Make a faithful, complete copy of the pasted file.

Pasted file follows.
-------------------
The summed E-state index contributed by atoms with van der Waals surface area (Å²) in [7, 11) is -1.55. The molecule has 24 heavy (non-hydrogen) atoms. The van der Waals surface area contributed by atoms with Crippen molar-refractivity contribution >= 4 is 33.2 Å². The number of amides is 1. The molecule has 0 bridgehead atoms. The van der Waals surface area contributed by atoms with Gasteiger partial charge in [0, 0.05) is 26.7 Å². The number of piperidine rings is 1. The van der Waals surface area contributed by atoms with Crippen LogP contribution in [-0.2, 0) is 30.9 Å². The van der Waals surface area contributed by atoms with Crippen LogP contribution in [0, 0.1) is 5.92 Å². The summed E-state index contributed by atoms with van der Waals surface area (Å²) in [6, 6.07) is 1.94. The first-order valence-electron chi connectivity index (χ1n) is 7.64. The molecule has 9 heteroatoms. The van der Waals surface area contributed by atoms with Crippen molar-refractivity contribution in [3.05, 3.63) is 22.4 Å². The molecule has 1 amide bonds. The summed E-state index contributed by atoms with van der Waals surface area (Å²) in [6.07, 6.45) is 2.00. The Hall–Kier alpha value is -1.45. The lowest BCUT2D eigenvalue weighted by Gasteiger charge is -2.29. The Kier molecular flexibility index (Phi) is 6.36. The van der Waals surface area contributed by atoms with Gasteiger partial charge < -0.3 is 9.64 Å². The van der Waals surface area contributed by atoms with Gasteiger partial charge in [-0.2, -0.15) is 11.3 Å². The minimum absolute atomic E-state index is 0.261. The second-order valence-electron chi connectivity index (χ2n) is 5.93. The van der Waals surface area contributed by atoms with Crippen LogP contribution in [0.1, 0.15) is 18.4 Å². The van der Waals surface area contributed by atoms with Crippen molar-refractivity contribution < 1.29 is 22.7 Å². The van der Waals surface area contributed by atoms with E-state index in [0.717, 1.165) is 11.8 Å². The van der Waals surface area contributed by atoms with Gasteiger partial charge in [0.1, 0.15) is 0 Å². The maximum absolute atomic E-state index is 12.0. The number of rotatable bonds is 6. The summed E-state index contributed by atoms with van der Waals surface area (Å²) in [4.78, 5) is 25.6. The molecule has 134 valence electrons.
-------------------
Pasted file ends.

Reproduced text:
The summed E-state index contributed by atoms with van der Waals surface area (Å²) in [7, 11) is -1.55. The molecule has 24 heavy (non-hydrogen) atoms. The van der Waals surface area contributed by atoms with Crippen molar-refractivity contribution >= 4 is 33.2 Å². The number of amides is 1. The molecule has 0 bridgehead atoms. The van der Waals surface area contributed by atoms with Gasteiger partial charge in [0, 0.05) is 26.7 Å². The number of piperidine rings is 1. The van der Waals surface area contributed by atoms with Crippen LogP contribution in [-0.2, 0) is 30.9 Å². The van der Waals surface area contributed by atoms with Crippen LogP contribution in [0, 0.1) is 5.92 Å². The summed E-state index contributed by atoms with van der Waals surface area (Å²) in [6, 6.07) is 1.94. The first-order valence-electron chi connectivity index (χ1n) is 7.64. The molecule has 9 heteroatoms. The van der Waals surface area contributed by atoms with Crippen molar-refractivity contribution in [3.05, 3.63) is 22.4 Å². The molecule has 1 amide bonds. The summed E-state index contributed by atoms with van der Waals surface area (Å²) in [6.07, 6.45) is 2.00. The Hall–Kier alpha value is -1.45. The lowest BCUT2D eigenvalue weighted by Gasteiger charge is -2.29. The Kier molecular flexibility index (Phi) is 6.36. The van der Waals surface area contributed by atoms with Gasteiger partial charge < -0.3 is 9.64 Å². The van der Waals surface area contributed by atoms with Gasteiger partial charge in [-0.2, -0.15) is 11.3 Å². The minimum absolute atomic E-state index is 0.261. The second-order valence-electron chi connectivity index (χ2n) is 5.93. The van der Waals surface area contributed by atoms with Crippen LogP contribution in [0.1, 0.15) is 18.4 Å². The van der Waals surface area contributed by atoms with Crippen molar-refractivity contribution < 1.29 is 22.7 Å². The van der Waals surface area contributed by atoms with E-state index in [0.717, 1.165) is 11.8 Å². The van der Waals surface area contributed by atoms with Gasteiger partial charge in [0.1, 0.15) is 0 Å². The maximum absolute atomic E-state index is 12.0. The number of rotatable bonds is 6. The summed E-state index contributed by atoms with van der Waals surface area (Å²) in [4.78, 5) is 25.6. The molecule has 134 valence electrons.